Sort of planned it.....
by Jeff - Maine
I recently retired on December 14, 2018, a couple of years earlier than my target date. I decided a year ago to do it while I'm still relatively healthy. It seems too many people I know (including family) work so long that their bodies are broken down by the time they retire.
And like a lot of people, I was tired of the daily grind.
I knew there will be an adjustment period, but I am/was mentally ready to retire.
After 25 five years of shift work, and then 6 or 7 years of "regular" hours, I was looking forward to the chance to get 8 hours of sleep a night.
When people asked me what I planned to do when I retired, my first answer was "CATCH UP ON MY SLEEP".
What I wasn't expecting was to be sleeping 9 to 11 hours a night. The funny thing is, that last 3 hours of sleep seems to be the best I've had in years.
Knowing I don't have to get up most days just adds to the luxury of staying in bed, and the current cold winter days help justify it.
I found this forum because like you, I was beginning to wonder how long this phase is going to last.
Unfortunately, if I sleep past 7:00 I feel that half the day is wasted. But it's also nice not having to get to bed by 9:00 every night.
On the plus side, being retired and getting rested has helped me cope better with my wife's emotional health problems. It's still not easy, but it's much better than when I was working.
I'm with the group that feels frustrated for not getting to my "to do" list, both tasks, and recreation. I have re-evaluated my plans, and now I'm happy to get one or two small tasks or errands a day completed, at least until I get caught up on sleep, or spring comes.
To prevent the "honey-do" stress, I've suggested to my wife that she only put 4 things at a time on an actual list. If something is extremely important to her, I told her to list it 4 times, so that it's the only thing on the list, and I won't pick the "wrong" project to focus on.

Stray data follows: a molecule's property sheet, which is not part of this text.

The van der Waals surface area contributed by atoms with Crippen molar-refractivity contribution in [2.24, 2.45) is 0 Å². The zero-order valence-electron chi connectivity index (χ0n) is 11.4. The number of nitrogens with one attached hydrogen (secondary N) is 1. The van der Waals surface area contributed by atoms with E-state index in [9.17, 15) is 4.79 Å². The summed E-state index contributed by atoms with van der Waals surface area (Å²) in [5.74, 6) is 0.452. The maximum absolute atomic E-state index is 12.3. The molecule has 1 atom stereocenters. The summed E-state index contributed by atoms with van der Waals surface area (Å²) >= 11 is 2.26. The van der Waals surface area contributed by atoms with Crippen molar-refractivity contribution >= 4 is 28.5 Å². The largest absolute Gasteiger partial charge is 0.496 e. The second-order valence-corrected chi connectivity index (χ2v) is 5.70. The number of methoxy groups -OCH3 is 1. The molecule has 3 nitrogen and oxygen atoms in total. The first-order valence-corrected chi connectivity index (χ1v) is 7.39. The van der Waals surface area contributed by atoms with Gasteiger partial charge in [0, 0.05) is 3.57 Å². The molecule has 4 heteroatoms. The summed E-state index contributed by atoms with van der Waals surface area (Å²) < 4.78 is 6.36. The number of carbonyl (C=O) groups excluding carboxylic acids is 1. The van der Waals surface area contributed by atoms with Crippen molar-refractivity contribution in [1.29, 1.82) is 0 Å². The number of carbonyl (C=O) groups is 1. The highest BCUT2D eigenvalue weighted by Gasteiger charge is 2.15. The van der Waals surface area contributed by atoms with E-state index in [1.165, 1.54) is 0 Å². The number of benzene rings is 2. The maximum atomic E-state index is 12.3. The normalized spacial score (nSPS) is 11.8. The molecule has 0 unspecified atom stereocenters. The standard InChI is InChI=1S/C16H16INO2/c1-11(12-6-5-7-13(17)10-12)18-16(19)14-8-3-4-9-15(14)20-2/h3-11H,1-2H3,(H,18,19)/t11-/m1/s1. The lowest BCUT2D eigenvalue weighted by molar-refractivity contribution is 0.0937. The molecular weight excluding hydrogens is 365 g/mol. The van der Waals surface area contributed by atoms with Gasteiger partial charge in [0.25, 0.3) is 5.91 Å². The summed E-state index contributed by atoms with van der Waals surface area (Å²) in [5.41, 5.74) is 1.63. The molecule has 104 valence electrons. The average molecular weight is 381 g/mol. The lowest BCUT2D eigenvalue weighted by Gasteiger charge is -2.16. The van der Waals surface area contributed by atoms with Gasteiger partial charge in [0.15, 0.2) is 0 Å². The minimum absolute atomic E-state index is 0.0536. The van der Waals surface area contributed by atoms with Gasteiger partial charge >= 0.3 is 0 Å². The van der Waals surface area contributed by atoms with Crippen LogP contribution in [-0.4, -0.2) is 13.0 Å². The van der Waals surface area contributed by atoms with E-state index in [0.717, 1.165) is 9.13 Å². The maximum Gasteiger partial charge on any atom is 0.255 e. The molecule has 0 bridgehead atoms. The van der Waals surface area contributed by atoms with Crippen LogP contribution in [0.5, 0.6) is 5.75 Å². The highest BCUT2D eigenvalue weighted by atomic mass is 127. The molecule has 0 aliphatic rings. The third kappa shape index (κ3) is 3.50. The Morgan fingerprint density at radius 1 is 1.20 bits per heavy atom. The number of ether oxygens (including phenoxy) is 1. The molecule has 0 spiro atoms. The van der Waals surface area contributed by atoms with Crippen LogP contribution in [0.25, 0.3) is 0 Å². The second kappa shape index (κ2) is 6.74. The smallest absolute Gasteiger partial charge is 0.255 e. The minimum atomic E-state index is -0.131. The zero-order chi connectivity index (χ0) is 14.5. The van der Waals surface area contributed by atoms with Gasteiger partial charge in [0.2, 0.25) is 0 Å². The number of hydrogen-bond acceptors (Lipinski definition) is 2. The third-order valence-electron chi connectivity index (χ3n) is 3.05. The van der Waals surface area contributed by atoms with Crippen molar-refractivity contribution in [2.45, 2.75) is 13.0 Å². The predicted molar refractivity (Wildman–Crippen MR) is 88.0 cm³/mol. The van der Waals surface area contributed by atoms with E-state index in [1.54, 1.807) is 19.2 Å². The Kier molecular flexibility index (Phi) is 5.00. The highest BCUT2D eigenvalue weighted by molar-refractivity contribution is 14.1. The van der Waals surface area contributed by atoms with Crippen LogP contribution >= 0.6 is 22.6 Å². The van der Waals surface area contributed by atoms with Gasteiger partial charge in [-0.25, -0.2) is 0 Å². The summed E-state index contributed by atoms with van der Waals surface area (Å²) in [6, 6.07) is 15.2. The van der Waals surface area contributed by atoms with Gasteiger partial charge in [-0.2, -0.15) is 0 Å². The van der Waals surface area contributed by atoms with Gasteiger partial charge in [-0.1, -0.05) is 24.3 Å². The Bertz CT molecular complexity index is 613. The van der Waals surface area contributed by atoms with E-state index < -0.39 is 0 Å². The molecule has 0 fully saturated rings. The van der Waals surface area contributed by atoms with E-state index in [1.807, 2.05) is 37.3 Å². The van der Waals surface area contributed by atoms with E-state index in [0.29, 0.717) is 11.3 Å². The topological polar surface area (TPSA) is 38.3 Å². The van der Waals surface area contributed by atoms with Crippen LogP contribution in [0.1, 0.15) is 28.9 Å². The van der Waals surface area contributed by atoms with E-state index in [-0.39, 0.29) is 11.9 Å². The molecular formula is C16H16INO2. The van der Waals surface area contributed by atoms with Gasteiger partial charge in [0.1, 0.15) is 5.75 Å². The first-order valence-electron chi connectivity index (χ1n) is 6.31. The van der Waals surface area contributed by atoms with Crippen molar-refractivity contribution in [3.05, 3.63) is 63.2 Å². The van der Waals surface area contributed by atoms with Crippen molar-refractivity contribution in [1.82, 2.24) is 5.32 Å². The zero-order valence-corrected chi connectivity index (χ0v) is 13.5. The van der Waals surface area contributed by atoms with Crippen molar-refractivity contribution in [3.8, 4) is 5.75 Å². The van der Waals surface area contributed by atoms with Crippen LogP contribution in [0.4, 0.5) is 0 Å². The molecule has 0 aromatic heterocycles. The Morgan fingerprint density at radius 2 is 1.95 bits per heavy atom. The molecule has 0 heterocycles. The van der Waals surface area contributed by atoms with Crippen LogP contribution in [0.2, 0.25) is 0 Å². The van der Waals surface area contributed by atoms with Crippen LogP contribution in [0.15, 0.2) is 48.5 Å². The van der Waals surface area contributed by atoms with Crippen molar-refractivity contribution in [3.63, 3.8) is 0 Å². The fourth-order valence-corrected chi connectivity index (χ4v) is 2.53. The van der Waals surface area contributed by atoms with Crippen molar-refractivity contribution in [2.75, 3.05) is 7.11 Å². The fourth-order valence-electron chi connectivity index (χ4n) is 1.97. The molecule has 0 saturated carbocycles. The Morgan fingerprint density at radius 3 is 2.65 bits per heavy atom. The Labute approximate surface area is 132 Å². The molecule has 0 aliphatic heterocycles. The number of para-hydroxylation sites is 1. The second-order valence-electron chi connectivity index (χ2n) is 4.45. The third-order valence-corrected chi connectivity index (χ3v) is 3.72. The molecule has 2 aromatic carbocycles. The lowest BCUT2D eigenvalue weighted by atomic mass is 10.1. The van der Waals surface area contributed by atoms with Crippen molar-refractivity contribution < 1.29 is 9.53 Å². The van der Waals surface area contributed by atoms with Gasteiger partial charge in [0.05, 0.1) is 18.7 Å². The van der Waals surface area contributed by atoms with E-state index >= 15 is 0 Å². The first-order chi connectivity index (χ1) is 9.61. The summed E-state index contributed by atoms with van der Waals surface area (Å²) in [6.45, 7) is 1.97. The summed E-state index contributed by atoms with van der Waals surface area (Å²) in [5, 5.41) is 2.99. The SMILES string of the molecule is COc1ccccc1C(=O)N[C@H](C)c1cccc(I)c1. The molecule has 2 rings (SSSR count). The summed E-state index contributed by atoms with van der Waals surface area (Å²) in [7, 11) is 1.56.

My parents are almost 83 and 90 years old, so I've been able to use more of my free time to help them out. Fortunately, I have a lot of siblings to help also.
I feel like it's only been this last weekend (7 weeks retired) that my brain has actually started to function again.
Maybe that coincides with starting a yoga class? I did a beginner class some years back but drifted away from it.
I was thinking about starting again, and now I have the ability to make a commitment to it. I'm hoping that as I continue with it, it will also help me get past the lethargy stage of recovery from work.
Part of my getting / staying healthy ambitions for retirement.
I've thought about going out to some of the local 50+ social gatherings (game days, playing cards, etc.). I haven't done it yet because I seem to be busy with running errands, or I'm feeling guilty about dubbing around on my computer half the day.
Remember, it's YOUR retirement.
I don't believe there's a wrong way, just your way.
Don't try to change everything at once. Scale back your ambitions until you find your footing, and move on from there.
Wendy's other site... because Aging Matters!